Realistically speaking you are looking at 6 months to a years worth of preparation to be ready and competent to start up a catering business. I don't mean to discourage you but it will take time to learn all the aspects you need to in order to make your venture a success.

This forum can be an invaluable resource to you as well. There is a plethora of knowledge here from Competitors to Caterers to Restauranteurs that will assist you if you ask for advice/suggestion/help. I consider this forum my Number One resource at this point when it comes to BBQ knowledge.

The devil is in the details in any venture. Don't let those details discourage you or detract from your dream. Just remember to have fun on your journey.
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Unread 08-02-2013, 11:03 PM   #7
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Read the Cal-Code here: http://www.cdph.ca.gov/services/Documents/fdbRFC.pdf

That being said, different counties may have stricter guidelines. But "generally" to call yourself a "caterer" you have to have a commercial kitchen. Some counties you can call yourself a "cook for hire" and be ok as long as all food is bought same day, prepped and cooked on-site. Check with your local HD for clarification.

As far as competition, it is an expensive "hobby" and not one to jump into blind. 7 months ago we (wife and I) attended our second ever comp by volunteering in the judges tent. We were hooked. Joined KCBS and CBBQA, got our judges badge, have met some great folks through both organizations and learned a lot. i am glad I didn't just jump right in and enter a comp. It would of been a complete failure. Take a similar path, get to know the right people, and learn the process first!! Incidently, Aug 10th we cook our first comp type event. A KCBS licensed (as opposed to sanctioned) backyard event in Ontario. Great way to get the feet wet, and plan on our first pro comp around Jan 1st.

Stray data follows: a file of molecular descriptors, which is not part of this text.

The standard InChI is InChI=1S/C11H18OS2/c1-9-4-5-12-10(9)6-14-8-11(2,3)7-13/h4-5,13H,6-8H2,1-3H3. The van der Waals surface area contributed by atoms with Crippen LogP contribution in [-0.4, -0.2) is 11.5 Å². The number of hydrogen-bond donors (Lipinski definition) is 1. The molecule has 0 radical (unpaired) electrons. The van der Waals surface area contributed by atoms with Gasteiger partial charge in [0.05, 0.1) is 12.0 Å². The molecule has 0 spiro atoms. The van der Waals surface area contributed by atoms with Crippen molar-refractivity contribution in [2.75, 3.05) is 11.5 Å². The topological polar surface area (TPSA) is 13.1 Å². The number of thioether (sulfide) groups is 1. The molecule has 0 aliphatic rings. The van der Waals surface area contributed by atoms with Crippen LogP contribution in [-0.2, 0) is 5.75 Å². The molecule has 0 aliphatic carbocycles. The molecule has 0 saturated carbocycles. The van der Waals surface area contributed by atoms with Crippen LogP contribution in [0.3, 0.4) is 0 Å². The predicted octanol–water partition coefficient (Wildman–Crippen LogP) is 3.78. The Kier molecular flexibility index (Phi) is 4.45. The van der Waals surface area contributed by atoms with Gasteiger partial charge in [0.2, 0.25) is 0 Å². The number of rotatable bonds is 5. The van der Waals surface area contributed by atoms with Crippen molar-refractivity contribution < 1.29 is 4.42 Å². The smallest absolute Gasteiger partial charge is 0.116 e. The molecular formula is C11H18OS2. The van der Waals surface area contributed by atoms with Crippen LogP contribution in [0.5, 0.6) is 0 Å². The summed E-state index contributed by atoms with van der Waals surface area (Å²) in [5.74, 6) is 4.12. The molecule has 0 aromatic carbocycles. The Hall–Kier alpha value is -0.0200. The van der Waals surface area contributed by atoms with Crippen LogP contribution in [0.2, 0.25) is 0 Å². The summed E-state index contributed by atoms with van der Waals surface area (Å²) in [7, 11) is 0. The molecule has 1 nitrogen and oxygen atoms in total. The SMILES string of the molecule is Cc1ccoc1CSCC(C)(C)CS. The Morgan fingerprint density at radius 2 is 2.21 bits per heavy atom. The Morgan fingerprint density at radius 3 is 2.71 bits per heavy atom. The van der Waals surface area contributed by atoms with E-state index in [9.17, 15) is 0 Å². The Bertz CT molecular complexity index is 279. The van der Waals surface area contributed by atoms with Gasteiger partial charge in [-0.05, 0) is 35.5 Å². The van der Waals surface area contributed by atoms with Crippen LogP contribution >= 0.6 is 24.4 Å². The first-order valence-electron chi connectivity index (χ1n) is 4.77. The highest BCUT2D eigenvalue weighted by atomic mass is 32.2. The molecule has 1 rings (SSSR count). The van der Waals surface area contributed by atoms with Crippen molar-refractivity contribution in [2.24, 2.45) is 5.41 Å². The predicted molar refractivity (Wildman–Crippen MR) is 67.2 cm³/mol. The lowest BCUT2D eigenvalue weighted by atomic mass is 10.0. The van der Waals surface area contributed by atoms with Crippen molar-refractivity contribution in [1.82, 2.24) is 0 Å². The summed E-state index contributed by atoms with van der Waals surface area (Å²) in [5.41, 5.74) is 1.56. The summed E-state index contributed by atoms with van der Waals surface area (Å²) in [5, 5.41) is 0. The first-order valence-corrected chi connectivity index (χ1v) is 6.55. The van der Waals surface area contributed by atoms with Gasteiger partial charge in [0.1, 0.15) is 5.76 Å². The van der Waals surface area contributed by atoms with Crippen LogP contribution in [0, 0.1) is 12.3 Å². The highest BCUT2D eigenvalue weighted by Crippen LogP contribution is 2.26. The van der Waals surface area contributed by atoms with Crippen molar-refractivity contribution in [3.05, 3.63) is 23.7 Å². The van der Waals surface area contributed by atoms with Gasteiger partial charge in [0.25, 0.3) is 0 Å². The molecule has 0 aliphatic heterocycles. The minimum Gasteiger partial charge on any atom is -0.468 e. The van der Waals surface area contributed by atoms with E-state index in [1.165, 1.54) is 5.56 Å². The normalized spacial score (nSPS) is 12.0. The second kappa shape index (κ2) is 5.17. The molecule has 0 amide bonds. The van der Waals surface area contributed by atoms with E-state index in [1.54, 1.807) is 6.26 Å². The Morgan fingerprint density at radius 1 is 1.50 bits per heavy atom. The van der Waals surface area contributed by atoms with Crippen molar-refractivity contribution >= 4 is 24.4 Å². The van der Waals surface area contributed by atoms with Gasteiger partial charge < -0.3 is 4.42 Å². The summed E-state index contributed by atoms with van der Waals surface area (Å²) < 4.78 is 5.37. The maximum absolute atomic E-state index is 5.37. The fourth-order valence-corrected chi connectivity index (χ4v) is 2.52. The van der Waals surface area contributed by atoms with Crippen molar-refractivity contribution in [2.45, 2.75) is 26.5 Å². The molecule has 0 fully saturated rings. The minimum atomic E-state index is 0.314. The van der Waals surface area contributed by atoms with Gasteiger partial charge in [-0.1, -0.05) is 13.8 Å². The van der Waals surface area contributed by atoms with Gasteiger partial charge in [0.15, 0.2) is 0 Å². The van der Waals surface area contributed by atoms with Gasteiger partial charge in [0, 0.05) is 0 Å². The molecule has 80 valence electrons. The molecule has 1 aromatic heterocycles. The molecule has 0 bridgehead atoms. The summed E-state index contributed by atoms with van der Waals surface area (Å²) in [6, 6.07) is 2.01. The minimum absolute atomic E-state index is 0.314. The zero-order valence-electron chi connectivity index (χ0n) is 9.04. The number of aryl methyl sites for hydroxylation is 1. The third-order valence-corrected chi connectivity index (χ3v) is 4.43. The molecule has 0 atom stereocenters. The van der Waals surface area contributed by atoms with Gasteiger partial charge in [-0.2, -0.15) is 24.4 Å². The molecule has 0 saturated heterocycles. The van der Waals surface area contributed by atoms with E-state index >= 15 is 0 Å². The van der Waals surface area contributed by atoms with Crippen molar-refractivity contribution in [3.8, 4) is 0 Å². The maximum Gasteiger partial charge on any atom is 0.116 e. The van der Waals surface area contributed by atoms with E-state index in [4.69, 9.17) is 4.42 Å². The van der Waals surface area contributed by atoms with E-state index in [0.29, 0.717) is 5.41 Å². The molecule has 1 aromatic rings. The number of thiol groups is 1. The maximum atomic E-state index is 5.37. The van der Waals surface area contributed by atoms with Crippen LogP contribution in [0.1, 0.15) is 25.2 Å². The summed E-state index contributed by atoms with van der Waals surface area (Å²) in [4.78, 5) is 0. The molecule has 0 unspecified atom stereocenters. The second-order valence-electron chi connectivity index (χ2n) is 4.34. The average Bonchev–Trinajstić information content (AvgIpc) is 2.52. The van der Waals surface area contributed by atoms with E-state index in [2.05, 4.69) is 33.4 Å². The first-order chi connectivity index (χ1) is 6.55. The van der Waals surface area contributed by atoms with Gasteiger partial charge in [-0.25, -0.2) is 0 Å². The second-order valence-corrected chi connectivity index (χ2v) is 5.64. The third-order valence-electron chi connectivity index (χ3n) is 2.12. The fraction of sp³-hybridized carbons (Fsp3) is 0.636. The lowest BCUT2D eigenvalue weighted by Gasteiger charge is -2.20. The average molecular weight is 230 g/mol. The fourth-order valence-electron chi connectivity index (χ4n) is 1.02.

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Unread 08-02-2013, 11:08 PM   #8
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There are no specific regulations for the state, regarding BBQ per se. But, each county will have regulations regarding outdoor food preparation and cooking. As well as storage of said food before and after cooking. There are detailed requirements for money handling and food safety as well.

You and every person that works for you will also need to take some form of food handling course, Safe-serv or similar. This along with all the other requirements can be learned from your county health department as Brian said above. Call them, get a name, build a relationship, it will save loads of heartache.

And at the end, the permits and such are the easy part, making money, that is the trick.